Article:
Weekend Reading on Women's Representation October 20, 2017

By Cynthia Terrell on October 20, 2017

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Dear all,
The BBC reported on women's representation in the Communist Party and in governmental positions in China:

Of the 89.4 million members of the Chinese Communist Party, just under 23 million are women - that's 26%.

And women make up 24% of China's National Congress - the sprawling national parliament. You don't have to be a Communist Party member to sit on that.

Women are less represented the higher up the political tree you climb.

After the last Congress in 2012, only 33 women sat on the Central Committee which elects the powerful Politburo - that's 9%.

Only two of the 25 members of that Politburo were women - 8%.

An update on Canada from the Montreal Gazette entitled "More Women Running But Gender-Parity Seems Far Off" reports on the status of women's representation:

This year, 33 per cent of candidates for city council seats are women, compared to 31 per cent in the 2013 election, and 26 per cent in 2005.

In mayoralty races, 20 per cent of hopefuls are women this year, compared to 18 per cent in 2013 and 14 per cent in 2005.

“At this pace, will it take more than half a century to achieve parity at the municipal level, particularly in terms of candidates for the position of mayor?” Groupe Femmes Politique et Démocratie (GFPD) said in a statement. “It is time to act to correct this iniquity. It’s a question of democracy.”

A non-profit, non-partisan organization, the GFPD is lobbying for “a law guaranteeing gender parity within political decision-making bodies.”

The Himalayan Times reports that parties in Nepal filed their closed party lists for the upcoming elections and that all parties must adhere to a strict 50% quota for female candidates - elections are scheduled for November 26th:
All major political parties — the Nepali Congress, CPN-UML, CPN-Maoist Centre — and other regional and fringe parties submitted their list of PR candidates for all 110 seats of the parliamentary assembly and 220 seats of the provincial assemblies of seven provinces.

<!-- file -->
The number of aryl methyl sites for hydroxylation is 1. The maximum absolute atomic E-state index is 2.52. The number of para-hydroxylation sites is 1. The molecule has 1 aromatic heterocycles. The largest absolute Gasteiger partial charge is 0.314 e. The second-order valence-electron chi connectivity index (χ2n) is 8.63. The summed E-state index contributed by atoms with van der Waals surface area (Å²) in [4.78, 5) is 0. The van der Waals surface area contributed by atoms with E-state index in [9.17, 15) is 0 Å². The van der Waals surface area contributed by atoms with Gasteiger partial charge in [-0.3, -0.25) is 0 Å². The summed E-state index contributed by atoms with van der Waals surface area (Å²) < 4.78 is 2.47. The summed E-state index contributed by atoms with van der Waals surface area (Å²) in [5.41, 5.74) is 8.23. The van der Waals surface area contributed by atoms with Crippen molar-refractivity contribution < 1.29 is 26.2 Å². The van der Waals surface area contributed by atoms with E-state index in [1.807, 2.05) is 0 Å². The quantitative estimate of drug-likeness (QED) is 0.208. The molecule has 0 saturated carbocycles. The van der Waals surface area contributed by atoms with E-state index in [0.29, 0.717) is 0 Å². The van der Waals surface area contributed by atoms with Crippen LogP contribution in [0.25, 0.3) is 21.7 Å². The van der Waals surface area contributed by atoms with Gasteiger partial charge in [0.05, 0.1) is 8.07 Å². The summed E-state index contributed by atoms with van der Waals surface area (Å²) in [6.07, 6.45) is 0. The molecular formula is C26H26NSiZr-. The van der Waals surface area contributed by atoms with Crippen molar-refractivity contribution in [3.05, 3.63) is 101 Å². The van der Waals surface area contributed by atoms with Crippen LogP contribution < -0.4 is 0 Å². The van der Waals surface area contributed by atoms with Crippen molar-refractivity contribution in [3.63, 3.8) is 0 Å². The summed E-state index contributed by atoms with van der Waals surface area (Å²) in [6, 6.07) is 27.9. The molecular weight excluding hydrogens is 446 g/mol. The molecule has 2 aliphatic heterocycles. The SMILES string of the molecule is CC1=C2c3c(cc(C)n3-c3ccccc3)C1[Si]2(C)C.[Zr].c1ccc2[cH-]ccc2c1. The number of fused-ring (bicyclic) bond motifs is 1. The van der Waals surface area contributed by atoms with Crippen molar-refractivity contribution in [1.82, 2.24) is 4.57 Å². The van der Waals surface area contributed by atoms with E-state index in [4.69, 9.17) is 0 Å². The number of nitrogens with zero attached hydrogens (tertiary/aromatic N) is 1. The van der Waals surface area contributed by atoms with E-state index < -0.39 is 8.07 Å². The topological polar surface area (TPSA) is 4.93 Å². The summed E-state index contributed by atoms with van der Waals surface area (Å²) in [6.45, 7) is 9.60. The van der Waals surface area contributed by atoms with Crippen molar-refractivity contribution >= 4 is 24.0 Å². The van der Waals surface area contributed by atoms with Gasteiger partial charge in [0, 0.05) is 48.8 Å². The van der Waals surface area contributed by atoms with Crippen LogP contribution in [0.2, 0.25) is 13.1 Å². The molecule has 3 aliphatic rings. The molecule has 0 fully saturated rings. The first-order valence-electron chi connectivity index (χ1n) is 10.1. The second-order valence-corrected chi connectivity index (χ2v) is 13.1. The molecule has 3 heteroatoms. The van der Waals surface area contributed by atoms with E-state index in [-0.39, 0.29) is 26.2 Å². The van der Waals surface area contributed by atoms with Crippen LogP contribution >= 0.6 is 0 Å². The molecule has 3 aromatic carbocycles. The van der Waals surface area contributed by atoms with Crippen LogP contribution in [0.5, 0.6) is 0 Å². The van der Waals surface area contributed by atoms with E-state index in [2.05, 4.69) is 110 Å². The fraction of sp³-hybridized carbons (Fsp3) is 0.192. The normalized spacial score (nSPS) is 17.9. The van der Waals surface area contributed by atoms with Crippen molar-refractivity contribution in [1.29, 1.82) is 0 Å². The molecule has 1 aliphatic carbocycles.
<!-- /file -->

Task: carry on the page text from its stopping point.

As per the law, political parties have to ensure 13.8 per cent representation for Dalits, 28.7 per cent for Adivashi, 31.2 per cent Khas/Arya, Madhesi 15.3 per cent, Tharu 3.6 per cent and Muslim 4.4 per cent in the PR list. Out of 110 seats in the parliamentary assembly and 220 seats in provincial assemblies, parties have to ensure 50 per cent women’s representation in both assemblies.
The Local Switzerland reports on an interview with justice minister Simonetta Sommaruga regarding the question of gender quotas to increase women's representation:
Speaking to Migros Magazine, Sommaruga said it was important that the Federal Council reflect the structure of the Swiss population, not only its regions and languages, but gender too.
 
“It is important that the population can identify with the Federal Council in their diversity, so there needs to be  more than one woman in the Federal Council,” she said.
 
Asked if quotas should be imposed, she said “We already have several soft quotas for the Federal Council,” citing the election rules which require the government to respect the regional and linguistic diversity of Switzerland, as well as a balance of its political parties. 
 
“Why not also for gender ratio?” she told the magazine.
According to a story from Politico women are under-represented in public and political life across Europe - even in countries that have made a commitment to gender equity - the report concluded that proportional voting systems and gender quotas (targets) are key to electing more women - grounding Representation2020's constant refrain:

The report found proportional electoral systems achieved better gender balance than single majority systems, and suggested countries consider the advantages of proportionality.